Some will say that immunotherapy became a household word in 2015. That’s in large part to the significant number of FDA approvals. Checkpoint blockade—called so because they “release the brakes” on the immune system, allowing it to mount a stronger and more effective attack against cancer—was FDA approved for melanoma, lung cancer, and kidney cancer. A new type of immunotherapy—oncolytic virus therapy—got approval in October to treat melanoma. And there are now more than 20 approved antibody-based drugs, including new immunotherapies for neuroblastoma and multiple myeloma. Let’s take a look!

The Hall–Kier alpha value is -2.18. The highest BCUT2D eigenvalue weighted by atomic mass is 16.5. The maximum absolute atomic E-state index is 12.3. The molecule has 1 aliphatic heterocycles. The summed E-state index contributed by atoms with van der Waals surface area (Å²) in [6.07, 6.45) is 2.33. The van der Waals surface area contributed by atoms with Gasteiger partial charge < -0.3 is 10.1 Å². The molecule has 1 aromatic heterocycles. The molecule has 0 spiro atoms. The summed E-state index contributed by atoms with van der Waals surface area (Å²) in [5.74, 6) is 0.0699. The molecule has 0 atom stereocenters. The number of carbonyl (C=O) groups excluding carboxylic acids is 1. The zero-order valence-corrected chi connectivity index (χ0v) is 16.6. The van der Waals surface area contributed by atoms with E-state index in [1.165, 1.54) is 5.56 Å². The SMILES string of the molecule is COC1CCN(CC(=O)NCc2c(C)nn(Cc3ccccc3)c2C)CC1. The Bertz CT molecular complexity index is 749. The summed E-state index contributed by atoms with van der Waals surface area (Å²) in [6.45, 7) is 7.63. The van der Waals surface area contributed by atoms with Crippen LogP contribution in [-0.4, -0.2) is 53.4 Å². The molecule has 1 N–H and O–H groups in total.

2015 was a great year for cancer immunotherapy, and we expect it to be the same in 2016 and beyond, with more treatments—therapeutic vaccines, CAR T cell therapy—joining the list. Stay tuned!
Top 5 Cancer Immunotherapy Stories of 2015
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*Immunotherapy results may vary from patient to patient.
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Supporters, scientists, patients, and advocates participated in CRI’s annual Wear White Day for a Future Immune to Cancer on June 14, 2019.
CRI hosted a Twitter Chat, moderated by STAT’s Sharon Begley, discussing takeaways from the ASCO19 conference last week.